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Special Needs Trust Fairness Act: One Step Away From Making History

On July 13th, Congress took another critical step toward furthering the rights of individuals with disabilities. 

Members of a committee within the House of Representatives voted to pass the Special Needs Trust Fairness Act—a bill that would allow individuals with disabilities to establish their own special needs trusts (known as first-party special needs trusts).

We know what you’re thinking—don’t individuals with disabilities already have the right to create their own special needs trusts?

Surprisingly, the answer is no.  Why not?, you may ask.  The reason is quite shocking.

Back in 1993 when Congress wrote the law allowing individuals to establish special needs trusts, it made a typo!  The law states that a parent, grandparent, guardian or court can establish a first-party special needs trust.

Congress forgot two small—but very powerful words—when stating who could create the trust:  “the individual.”

For decades, this “minor error” has carried a major negative impact for individuals with disabilities, who cannot establish a trust that is designed to hold their own money, and to be used for their sole benefit.  These trusts are of the highest importance, because they allow individuals with disabilities to save private funds while still qualifying for public supports and services.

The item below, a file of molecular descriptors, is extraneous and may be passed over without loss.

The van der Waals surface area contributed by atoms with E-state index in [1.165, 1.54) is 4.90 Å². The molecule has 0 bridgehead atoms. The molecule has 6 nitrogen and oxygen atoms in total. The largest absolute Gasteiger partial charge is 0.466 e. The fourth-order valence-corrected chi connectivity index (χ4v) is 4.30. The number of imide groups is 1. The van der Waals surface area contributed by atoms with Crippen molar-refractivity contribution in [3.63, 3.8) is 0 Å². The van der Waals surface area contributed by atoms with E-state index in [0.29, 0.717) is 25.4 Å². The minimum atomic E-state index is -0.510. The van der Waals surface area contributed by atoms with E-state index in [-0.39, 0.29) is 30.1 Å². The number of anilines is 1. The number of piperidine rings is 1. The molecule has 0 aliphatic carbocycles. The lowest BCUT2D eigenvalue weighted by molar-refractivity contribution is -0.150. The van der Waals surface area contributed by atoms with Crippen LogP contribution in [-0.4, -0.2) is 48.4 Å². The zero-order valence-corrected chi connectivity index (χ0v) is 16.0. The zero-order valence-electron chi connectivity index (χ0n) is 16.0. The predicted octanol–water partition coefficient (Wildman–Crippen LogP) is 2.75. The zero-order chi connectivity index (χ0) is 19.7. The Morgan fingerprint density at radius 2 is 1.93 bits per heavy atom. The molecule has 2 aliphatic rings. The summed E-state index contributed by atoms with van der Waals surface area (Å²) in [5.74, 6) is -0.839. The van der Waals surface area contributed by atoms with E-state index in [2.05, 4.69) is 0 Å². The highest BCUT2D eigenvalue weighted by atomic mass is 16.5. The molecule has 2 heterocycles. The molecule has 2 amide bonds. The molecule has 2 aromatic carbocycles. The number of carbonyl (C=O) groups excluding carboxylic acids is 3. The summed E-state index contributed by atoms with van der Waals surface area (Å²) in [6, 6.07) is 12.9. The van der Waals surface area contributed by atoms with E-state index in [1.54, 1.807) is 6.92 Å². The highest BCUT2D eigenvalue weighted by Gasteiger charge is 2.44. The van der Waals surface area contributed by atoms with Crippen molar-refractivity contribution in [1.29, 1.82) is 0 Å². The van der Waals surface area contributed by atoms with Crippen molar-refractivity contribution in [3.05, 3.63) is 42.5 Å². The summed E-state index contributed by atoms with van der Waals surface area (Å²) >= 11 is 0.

As a result of this typo, individuals with disabilities have been forced to rely on parents, guardians and conservators, or courts to establish special needs trusts on their behalf, which is time-consuming, frustrating, and expensive.

After twenty-three years and counting, Congress is closer than ever to correcting this error.  Now that the Act has been voted out of the House Committee, the House of Representatives must vote to pass the bill.  Since the Senate has already passed an identical bill, it appears that if the House of Representatives passes the Act, it will become the law of the land.

We are keeping a close eye on the journey of this bill, and can’t wait to report when it crosses the finish line!

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What is a Third Party Special Needs Trust?

 

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